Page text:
Selfies & social media: “it’s all about me”

September 5, 2013

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Sometimes it gets to be more than a bit too much.

Every single day I open my Facebook page and see at least one and often more than one brand new flattering photo of one or more social media friends posted on their account. Not to mention dozens of ubiquitous (and aptly named) “selfies.”   And often, new flattering self-images are posted more than once a week. I’m not talking about vacation or family photos. I’m talking about the “selfie:”  a solo shot of the person doing…nothing, just looking fabulous. Taken by themselves. Or even shots taken by others.

Don’t get me wrong: I love seeing a new profile photo every once in a while, and I love seeing my friends doing fun things. Like kayaking with their dogs, baking with their grandkids, holding a newly-published book.  But so many portrait and self-portrait photos?  Not so interesting.

“Here I am in the most flattering light possible!” some of the scream, while others display the poster in a variety of situations: drunk, half asleep, breasts hanging out, (and my favorite:) in a MIRROR—as if we are all anxious to see their every moment of their lives documented. Plus, as I’ve written before, more image management goes on via social media than we might like to think.

Does it all seem a little….narcissistic….to you, too?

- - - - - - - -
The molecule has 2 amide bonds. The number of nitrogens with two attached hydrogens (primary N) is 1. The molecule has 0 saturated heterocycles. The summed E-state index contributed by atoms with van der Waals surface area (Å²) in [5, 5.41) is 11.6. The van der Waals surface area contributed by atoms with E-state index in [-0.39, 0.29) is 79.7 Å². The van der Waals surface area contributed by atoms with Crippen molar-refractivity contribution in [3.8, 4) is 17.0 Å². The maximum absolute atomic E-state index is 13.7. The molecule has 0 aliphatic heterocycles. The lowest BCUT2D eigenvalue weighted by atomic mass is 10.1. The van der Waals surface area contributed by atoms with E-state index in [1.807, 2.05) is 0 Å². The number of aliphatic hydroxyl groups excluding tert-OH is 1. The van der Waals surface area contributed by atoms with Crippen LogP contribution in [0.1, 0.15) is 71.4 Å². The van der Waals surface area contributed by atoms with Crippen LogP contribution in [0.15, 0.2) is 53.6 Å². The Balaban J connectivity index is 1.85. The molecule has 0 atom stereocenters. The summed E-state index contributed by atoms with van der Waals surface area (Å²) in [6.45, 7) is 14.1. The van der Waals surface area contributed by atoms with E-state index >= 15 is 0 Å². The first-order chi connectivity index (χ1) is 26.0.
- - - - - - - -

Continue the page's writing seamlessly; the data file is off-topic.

The selfie defines narcissism, I think, and a selfie taken in a mirror jumps self-obsession to a whole new level. All this self-obsession can’t bode well. It just can’t.  Recent studies* show that I’m not off the mark. Of course, social media have become fresh fodder for scholarly research, and I’m glad to see some of the findings are appearing in mainstream media. The big questions are “how do social media affect people” and “what will this mean for society in the future?”

images-2Here are a few excerpts from research findings:

“Young people are becoming increasingly narcissistic and obsessed with self image and shallow friendships.”

“Narcissism is a pervasive pattern of grandiosity, need for admiration and an exaggerated sense of self-importance.”

“Young people may over-evaluate the importance of their own opinions.”

“Facebook offers a gateway for hundreds of shallow relationships and emotionally detached communication.”

“Twitter fuels younger adults’ narcissistic tendencies by acting as a megaphone for their thoughts, while Facebook fuels middle aged adults’ narcissistic tendencies by serving as a mirror where they can curate images of themselves.”

Yep, lots of self-obsessed behavior on social media.

I can only wonder what this might mean for society in the future. Imagine an entire world made up of self-obsessed adults.

What do you think?

 

*Excerpts from:
Christopher Carpenter, professor of communication at Western Illinois University, study Narcissism on Facebook: Self-promotional and Anti-social Behavior

Elliot Panek, PhD, University of Michigan

 

 

 

12 comments on “Selfies & social media: “it’s all about me”
  1. And get the hell off my lawn!